It is easy to see why many students are enthusiastic about pursuing a game development diploma. After all, the gaming world is full of endless possibilities.
“F1 2022“allows you to experience the thrill of being in the Formula 1 machines.”Forbidden Horizon Westplaces you in an open world populated by dangerous and animal machines. “Ghostwire: Tokyo“Equips you with various psychic and paranormal abilities to defeat the ghosts and spirits that haunt Tokyo.
Behind these brilliant games are individuals who understand the fundamentals of game development. A game development degree isn’t just about playing games – you’ll learn how to design, develop, and publish a game.
Curious to learn more about studying for a game development degree? Consider debunking these five myths before you begin your game development education:
Debunked Myths Debunked: Game Development
Myth 1: It’s hard to find a job with a degree in game development
Not necessarily! Job availability may vary depending on where you are based. Game Industry Career Guide notes that some of the best countries for game development studios in the world include the United States, England, Canada, and Japan, to name a few.
The data also shows that the video game industry has boomed during the pandemic and continues to grow. According PwC’s Global Entertainment and Media Outlook 2022-26this expansion is expected to grow the global gaming industry to US$321 billion by 2026.
A degree in game development is also versatile. Graduates can expect to pursue various careers within the industry, such as 3D artist, video game developer, game level designer, character development and environment development artist, sound engineer, among others.
Myth 2: You can’t study video game development
Many universities offer degrees in the field.
A BA in Game Development (Hons) from Falmouth University introduces you to all the skills and disciplines of game development before embarking on one of six majors: art, audio, design, production, programming and writing.
Staffordshire University BSc (Hons) in Computer Game Design starts by learning the basics of programming using C++ for building engines. You will generate concepts and develop your gameplay prototype using visual, C# and C++ scripting. As you progress, you’ll work on collaborative group projects, design and develop a full indie game title, and work as a senior member or leader of a development team.
While a BA focuses on art, audio and design, a BSc emphasizes game design and animation with the fundamentals of strategy, creativity, advanced technical skills and code languages.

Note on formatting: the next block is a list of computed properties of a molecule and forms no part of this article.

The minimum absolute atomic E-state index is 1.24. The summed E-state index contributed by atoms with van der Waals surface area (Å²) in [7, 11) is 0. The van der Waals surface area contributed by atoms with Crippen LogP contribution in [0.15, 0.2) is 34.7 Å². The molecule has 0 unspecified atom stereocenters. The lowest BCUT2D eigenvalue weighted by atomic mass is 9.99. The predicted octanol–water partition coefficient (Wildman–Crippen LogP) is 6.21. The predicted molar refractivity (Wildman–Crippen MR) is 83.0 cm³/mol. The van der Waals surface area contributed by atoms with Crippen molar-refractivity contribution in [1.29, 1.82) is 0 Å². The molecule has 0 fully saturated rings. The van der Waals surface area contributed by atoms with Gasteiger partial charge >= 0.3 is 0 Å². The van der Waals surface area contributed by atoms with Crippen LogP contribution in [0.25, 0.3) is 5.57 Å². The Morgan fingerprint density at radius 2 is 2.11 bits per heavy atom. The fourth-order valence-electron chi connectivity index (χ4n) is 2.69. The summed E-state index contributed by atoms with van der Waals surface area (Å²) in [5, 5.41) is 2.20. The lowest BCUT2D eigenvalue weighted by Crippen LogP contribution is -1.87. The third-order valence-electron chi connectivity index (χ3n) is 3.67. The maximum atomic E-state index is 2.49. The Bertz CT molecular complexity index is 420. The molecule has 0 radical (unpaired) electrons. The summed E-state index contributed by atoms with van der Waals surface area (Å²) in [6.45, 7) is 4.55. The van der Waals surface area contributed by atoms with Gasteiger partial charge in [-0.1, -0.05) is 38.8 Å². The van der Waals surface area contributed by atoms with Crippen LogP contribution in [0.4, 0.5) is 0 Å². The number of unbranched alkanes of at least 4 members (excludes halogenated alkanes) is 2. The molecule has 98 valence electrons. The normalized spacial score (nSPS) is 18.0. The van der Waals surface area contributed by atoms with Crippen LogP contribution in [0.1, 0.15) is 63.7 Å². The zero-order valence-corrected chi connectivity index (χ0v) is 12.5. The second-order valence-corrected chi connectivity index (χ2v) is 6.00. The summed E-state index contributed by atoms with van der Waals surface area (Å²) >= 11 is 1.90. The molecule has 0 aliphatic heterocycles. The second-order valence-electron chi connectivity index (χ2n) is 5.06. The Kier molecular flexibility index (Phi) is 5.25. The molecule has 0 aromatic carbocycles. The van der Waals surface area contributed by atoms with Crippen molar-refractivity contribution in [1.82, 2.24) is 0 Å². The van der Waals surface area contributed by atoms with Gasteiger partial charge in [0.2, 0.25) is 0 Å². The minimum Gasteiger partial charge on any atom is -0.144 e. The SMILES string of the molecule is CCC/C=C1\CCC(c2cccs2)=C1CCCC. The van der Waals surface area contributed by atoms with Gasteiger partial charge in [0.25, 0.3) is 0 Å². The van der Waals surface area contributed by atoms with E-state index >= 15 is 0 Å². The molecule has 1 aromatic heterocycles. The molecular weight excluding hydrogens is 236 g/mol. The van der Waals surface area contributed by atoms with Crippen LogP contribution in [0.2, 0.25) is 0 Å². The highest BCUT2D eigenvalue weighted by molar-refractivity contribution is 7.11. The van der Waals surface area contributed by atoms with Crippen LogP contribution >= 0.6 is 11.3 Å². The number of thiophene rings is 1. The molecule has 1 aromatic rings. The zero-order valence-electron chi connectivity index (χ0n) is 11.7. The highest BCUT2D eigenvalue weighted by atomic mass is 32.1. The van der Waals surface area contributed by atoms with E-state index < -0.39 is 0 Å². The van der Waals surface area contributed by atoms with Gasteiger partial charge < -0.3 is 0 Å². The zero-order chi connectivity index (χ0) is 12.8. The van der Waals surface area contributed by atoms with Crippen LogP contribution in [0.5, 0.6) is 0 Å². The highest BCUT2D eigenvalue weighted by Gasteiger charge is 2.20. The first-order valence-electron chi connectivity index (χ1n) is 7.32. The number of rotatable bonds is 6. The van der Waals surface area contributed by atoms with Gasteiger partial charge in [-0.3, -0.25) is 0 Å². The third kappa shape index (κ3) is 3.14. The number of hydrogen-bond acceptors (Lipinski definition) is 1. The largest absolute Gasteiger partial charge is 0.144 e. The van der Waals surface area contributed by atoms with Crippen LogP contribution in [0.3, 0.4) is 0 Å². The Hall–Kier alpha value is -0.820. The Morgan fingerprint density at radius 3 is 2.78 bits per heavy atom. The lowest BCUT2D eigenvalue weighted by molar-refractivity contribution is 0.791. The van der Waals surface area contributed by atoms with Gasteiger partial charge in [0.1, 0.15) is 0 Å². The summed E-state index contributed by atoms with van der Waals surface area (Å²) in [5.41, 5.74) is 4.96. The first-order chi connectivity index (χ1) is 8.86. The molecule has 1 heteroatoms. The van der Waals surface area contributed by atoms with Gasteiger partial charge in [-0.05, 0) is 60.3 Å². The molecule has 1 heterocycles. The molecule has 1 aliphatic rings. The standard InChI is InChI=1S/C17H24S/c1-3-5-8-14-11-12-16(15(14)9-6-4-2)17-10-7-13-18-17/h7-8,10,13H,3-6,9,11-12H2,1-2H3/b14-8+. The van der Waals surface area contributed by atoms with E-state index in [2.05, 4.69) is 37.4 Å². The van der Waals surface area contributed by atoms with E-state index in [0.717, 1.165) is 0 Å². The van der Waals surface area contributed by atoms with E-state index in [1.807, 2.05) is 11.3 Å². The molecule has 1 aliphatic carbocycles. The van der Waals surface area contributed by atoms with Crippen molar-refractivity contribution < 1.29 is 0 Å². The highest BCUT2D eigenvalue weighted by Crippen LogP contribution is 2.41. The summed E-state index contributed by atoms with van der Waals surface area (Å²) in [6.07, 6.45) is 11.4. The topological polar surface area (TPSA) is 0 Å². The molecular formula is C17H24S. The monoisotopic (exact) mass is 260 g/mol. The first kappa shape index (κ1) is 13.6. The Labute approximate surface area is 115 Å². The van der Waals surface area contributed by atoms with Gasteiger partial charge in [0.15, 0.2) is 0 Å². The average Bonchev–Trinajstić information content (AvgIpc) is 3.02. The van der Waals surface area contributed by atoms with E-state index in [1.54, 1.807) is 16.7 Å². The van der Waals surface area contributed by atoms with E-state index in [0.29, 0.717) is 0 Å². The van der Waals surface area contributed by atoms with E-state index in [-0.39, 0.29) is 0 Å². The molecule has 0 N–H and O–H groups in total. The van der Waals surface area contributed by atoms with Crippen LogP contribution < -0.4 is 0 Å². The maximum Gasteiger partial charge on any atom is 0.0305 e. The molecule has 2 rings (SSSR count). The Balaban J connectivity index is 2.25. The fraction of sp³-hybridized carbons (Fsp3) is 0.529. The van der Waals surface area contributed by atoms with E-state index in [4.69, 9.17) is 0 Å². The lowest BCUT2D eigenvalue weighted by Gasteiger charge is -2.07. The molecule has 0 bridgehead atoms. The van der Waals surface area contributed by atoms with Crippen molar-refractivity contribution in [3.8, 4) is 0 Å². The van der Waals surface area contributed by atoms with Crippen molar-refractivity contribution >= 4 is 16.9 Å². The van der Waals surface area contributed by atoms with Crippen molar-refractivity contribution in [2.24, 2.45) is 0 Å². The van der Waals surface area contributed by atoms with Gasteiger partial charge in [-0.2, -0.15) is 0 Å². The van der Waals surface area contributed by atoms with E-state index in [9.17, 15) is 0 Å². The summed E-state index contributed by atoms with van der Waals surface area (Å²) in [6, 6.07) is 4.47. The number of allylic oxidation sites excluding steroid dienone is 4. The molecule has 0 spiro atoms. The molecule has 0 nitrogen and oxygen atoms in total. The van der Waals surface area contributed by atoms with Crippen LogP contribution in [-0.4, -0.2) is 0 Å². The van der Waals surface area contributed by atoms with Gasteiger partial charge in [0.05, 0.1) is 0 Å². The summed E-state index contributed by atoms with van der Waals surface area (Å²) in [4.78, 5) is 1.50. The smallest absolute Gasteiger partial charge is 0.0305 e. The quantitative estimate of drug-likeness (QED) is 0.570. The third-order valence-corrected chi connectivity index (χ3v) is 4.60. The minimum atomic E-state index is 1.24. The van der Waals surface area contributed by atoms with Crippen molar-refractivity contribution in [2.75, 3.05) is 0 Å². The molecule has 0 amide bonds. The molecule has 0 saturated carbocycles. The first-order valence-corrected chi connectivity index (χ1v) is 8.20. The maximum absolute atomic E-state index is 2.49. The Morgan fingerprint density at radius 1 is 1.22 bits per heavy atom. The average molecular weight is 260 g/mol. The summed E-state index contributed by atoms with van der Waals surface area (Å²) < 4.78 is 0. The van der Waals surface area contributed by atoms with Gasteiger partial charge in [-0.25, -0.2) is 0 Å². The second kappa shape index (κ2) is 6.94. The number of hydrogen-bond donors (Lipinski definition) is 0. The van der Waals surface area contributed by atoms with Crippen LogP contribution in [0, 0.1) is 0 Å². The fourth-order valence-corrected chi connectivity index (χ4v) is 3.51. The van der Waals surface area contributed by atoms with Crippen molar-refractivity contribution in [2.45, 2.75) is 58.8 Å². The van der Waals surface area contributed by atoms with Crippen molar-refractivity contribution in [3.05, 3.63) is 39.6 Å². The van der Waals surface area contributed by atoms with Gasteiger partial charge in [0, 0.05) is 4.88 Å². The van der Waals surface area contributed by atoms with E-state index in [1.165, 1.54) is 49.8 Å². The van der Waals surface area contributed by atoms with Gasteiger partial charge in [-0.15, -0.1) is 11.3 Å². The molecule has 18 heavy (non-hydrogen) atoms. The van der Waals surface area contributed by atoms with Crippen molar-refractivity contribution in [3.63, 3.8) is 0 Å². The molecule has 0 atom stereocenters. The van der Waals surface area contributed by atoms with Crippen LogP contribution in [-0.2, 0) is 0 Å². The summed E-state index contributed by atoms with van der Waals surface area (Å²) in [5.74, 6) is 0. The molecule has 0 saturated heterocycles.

Myth 3: Most game development students are introverts
A former student of architecture and video game development debunks this myth in his Youtube video. While some gamers may be introverted, game development is a group effort that involves effective communication to account for all deliverables of a video game.
“Video game development is a huge team effort,” he explains. “Indie businesses or small studios may be one or a few people, but you will be working and communicating with a large team of people, and that’s what studying is preparing you for.”
He adds, “At this point, I’ve already developed a few games where I had to interact with a large team of people for an extended period of time. Not being able to communicate, express yourself and give opinions will make the study difficult, if not impossible, to complete.
Myth 4: You have to be a gamer to study video games
Being a gamer is not necessarily advantageous for studying game development. However, being passionate about gaming will undoubtedly help you in your academic journey because game development requires a lot of creativity.
Myth 5: Game development skills only apply to the gaming industry
Studying game development teaches you skills transferable to other industries. Unity 3D and Unreal engines are used in the film, automotive, architecture, engineering and construction industries.
Mastering the basics of augmented and virtual reality is another way to transfer your skills into industries like healthcare, sports, and education.